After the violence broke out, the Afanasyev family quickly left the scene and were on a side street when Oksana said Russian soldiers drove up beside them in a minivan and tried to grab her. Dmitry, who is a renowned Ukrainian taekwondo athlete and coaches the national team, was kicked in the face, but somehow managed to evade their grasp.
At their home a few hours later, around 6 p.m., tending to her husband’s swollen, bloodied face, Oksana said that dozens of Russians dressed in military clothes rolled up outside in several trucks. They raided the Afanasyev’s house, finding Dmitry’s documents, council ID and merchandise from his European Solidarity party, before dragging him out the door. She said the Russians came back the next day to search their house again, promising they would release her husband that evening. But nearly a week later he’s still missing.
In the days after his kidnapping, Oksana went to a local hospital and a prison to try to piece together what had happened to her husband. Now she is staying at home, waiting by her phone for any news. “I’m afraid for my life, and I’m scared just to go outside,” she told CNN.
The United Nations’ Human Rights Monitoring Mission in Ukraine told CNN on Monday it had recorded at least 45 cases of disappearances and detentions since the war began of local officials, activists, journalists and civilians. Some were taken during protests against the Russian invasion or for openly expressing their support for Ukraine, a spokesperson for the mission said. A handful have subsequently been released, the spokesperson said, although exact numbers are still being verified by the mission.
Families are often denied any information about the fate of those being held. And most are too terrified to speak out about the disappearance of their relatives, for fear that it could trigger a backlash against themselves or their loved ones.
“Those who are in occupied territories, they [the Russians] try to scare them with this terror against local active people, local officials, councillors and mayors. It’s a campaign of terror, trying to suppress people who move against occupation,” Ukrainian lawmaker Oleksiy Honcharenko, a member of Dmitry’s European Solidarity party, said in a call with CNN about his colleague’s detention.
On the evening of Dmitry’s disappearance, Ukraine’s Deputy Prime Minister Iryna Vereshchuk said in a televised address that Russians involved in the kidnapping and torture of Ukrainians would be held accountable for their crimes.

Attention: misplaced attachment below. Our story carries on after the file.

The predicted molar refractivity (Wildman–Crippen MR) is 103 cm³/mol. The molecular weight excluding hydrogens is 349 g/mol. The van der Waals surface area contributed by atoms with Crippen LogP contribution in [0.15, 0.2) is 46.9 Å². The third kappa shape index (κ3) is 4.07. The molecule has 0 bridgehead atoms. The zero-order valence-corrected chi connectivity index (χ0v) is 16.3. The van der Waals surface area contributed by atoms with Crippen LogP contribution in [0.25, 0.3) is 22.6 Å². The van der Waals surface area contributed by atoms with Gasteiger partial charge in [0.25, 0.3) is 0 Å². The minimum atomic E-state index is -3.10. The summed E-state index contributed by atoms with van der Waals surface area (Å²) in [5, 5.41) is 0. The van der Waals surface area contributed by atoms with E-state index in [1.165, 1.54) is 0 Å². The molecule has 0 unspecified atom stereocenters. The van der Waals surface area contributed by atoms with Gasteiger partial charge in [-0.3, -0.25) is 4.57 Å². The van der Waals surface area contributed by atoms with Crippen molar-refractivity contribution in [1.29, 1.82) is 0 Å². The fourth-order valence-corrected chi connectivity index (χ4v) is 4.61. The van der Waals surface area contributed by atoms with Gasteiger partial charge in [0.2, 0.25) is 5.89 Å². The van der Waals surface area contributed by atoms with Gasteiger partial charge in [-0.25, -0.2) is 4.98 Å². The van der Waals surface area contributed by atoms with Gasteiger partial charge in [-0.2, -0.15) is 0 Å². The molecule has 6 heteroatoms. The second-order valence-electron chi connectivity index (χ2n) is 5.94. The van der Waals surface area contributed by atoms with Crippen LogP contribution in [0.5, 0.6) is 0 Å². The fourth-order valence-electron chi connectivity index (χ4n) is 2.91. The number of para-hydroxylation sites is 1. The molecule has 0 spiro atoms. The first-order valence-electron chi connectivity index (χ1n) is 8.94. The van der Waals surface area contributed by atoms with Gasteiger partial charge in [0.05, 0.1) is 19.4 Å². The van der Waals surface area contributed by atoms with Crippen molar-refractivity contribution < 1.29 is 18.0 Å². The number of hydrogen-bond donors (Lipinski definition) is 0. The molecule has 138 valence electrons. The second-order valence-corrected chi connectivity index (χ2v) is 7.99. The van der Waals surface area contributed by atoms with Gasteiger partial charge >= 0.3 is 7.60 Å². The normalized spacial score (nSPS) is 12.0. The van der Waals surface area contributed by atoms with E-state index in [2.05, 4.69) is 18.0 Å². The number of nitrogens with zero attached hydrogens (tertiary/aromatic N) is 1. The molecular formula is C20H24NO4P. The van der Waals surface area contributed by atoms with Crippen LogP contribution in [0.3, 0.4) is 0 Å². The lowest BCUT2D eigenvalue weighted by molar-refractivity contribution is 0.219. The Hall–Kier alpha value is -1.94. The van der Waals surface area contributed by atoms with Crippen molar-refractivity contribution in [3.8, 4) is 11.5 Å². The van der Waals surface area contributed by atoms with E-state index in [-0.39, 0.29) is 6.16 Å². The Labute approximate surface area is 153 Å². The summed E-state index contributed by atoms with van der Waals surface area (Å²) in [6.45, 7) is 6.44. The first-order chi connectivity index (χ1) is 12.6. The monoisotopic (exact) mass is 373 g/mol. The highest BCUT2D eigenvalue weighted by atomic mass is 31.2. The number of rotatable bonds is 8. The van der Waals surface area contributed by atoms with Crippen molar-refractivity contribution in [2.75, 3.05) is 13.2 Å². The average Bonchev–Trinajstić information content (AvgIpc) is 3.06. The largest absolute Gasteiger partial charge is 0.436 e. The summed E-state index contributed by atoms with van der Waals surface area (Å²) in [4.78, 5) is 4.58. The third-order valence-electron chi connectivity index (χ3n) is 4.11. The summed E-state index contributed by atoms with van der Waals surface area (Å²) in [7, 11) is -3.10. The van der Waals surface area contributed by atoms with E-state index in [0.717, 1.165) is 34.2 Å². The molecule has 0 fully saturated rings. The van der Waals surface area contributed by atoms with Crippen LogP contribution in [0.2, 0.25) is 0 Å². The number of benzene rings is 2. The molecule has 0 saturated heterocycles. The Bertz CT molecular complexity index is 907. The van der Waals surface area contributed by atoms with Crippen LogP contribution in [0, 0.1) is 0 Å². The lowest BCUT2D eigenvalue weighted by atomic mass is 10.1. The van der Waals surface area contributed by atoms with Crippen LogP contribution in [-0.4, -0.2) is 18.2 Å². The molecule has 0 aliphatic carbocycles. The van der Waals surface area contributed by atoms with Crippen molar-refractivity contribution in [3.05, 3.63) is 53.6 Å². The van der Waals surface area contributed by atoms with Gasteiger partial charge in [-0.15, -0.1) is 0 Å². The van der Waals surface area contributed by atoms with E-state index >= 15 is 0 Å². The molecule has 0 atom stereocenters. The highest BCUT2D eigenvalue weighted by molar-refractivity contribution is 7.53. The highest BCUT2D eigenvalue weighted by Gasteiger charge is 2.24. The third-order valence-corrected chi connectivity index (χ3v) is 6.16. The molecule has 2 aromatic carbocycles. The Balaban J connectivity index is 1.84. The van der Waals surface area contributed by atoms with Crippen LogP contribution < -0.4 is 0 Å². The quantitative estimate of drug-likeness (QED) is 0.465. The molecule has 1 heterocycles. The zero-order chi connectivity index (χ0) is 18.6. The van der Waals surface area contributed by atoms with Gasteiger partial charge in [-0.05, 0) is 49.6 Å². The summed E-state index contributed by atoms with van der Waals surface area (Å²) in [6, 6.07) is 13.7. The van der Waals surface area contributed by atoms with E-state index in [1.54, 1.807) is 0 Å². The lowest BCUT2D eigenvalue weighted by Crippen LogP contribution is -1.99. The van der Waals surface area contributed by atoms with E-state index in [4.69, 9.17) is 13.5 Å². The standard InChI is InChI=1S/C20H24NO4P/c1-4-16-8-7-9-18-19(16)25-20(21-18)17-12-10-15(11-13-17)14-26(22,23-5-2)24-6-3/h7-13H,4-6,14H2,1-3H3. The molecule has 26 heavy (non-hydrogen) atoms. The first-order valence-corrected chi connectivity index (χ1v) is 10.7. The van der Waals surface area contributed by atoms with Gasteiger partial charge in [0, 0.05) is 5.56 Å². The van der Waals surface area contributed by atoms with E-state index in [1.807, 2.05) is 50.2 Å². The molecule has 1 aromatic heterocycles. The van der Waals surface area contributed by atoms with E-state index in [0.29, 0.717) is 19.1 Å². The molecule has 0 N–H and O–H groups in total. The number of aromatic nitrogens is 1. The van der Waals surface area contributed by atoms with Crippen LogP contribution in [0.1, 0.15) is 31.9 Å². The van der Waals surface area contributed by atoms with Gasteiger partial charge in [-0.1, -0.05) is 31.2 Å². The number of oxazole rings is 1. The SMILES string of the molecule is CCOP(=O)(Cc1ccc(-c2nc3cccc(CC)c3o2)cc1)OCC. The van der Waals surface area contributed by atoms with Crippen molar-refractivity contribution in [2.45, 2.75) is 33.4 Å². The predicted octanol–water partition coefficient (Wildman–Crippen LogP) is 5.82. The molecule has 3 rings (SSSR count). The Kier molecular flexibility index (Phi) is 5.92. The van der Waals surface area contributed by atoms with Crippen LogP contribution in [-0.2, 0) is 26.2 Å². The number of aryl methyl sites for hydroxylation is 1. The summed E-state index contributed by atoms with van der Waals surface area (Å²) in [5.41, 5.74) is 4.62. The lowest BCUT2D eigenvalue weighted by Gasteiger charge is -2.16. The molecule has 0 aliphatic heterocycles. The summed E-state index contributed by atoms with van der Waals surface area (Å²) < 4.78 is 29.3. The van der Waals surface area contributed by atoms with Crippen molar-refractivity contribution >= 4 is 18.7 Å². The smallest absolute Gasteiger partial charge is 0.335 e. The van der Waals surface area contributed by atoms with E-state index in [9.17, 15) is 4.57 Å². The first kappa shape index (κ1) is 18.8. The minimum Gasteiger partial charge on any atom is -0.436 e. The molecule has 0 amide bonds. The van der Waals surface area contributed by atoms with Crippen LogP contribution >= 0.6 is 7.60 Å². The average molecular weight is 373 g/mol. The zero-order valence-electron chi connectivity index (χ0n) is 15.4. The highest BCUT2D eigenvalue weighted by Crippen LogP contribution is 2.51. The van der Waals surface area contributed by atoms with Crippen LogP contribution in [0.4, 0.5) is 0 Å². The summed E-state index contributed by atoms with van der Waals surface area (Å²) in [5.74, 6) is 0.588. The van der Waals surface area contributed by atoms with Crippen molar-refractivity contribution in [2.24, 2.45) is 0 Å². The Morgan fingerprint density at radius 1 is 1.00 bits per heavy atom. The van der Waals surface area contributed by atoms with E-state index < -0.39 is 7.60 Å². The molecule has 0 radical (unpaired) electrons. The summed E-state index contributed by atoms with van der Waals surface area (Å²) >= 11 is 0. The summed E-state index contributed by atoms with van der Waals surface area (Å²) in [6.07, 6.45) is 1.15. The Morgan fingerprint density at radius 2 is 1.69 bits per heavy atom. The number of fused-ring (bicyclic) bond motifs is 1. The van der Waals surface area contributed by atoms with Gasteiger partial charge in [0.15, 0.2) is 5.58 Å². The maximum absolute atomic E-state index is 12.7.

“In recent days, I have received many messages from people who managed to escape from the captivity of the occupiers. They report mass cases of torture of prisoners. I would like to emphasize publicly that we will find every Russian serviceman and every accomplice who commit war crimes and bring them to justice in The Hague tribunal and other courts,” she said.
“Do not think that we do not know your last names.”
Interrogations, beatings and threats
“Being kidnapped, tortured for showing what the situation is in de-facto occupied territories of Ukraine, like Kherson, and other areas. It’s just Russian freedom of the press 101. It’s an extension of what they already do in Russia,” RSF’s local coordinator Alexander Query, who is also a journalist for the Kyiv Independent, told CNN in an interview at the center.
Oleh Baturin, a journalist from the Kherson region, was released on March 20, eight days after going missing. Speaking to CNN from his home, the Novyi Den newspaper reporter said that he was abducted at a bus station in the port city of Kakhovka where he had promised to meet a trusted activist source. The source, a former Ukrainian soldier who had been involved in local protests against the occupation, had reached out to him — after posting on Telegram that he was worried the Russians were searching for him — and said he wanted to meet.
Baturin agreed, but something about the call didn’t feel quite right. “I felt anxious that day. I shared that anxiety with my family … and when I left home, I told them I was going there, just to meet this person. I would be back in 20 minutes,” he recalled.